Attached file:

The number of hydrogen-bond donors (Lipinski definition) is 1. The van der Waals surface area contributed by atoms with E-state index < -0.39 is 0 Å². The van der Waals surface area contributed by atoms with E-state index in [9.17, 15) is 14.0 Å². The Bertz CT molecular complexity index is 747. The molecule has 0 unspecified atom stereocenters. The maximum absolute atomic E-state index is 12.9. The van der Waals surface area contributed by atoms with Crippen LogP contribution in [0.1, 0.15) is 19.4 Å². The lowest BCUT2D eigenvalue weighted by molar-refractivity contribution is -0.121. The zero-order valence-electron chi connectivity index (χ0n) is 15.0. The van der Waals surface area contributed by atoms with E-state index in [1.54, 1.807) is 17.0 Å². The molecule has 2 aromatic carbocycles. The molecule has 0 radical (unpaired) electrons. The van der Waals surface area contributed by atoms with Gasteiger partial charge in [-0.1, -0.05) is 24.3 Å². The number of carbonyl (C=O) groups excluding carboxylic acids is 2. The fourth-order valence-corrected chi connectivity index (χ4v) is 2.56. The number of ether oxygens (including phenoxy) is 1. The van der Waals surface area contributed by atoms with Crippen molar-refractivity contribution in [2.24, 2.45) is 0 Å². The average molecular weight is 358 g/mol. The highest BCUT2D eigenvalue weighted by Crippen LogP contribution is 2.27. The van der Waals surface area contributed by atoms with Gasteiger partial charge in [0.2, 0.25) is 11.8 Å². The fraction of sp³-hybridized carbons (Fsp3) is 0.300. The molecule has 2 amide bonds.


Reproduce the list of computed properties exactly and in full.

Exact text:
The number of hydrogen-bond donors (Lipinski definition) is 1. The van der Waals surface area contributed by atoms with E-state index < -0.39 is 0 Å². The van der Waals surface area contributed by atoms with E-state index in [9.17, 15) is 14.0 Å². The Bertz CT molecular complexity index is 747. The molecule has 0 unspecified atom stereocenters. The maximum absolute atomic E-state index is 12.9. The van der Waals surface area contributed by atoms with Crippen LogP contribution in [0.1, 0.15) is 19.4 Å². The lowest BCUT2D eigenvalue weighted by molar-refractivity contribution is -0.121. The zero-order valence-electron chi connectivity index (χ0n) is 15.0. The van der Waals surface area contributed by atoms with E-state index in [1.54, 1.807) is 17.0 Å². The molecule has 2 aromatic carbocycles. The molecule has 0 radical (unpaired) electrons. The van der Waals surface area contributed by atoms with Gasteiger partial charge in [-0.1, -0.05) is 24.3 Å². The number of carbonyl (C=O) groups excluding carboxylic acids is 2. The fourth-order valence-corrected chi connectivity index (χ4v) is 2.56. The number of ether oxygens (including phenoxy) is 1. The van der Waals surface area contributed by atoms with Crippen molar-refractivity contribution in [2.24, 2.45) is 0 Å². The average molecular weight is 358 g/mol. The highest BCUT2D eigenvalue weighted by Crippen LogP contribution is 2.27. The van der Waals surface area contributed by atoms with Gasteiger partial charge in [0.2, 0.25) is 11.8 Å². The fraction of sp³-hybridized carbons (Fsp3) is 0.300. The molecule has 2 amide bonds.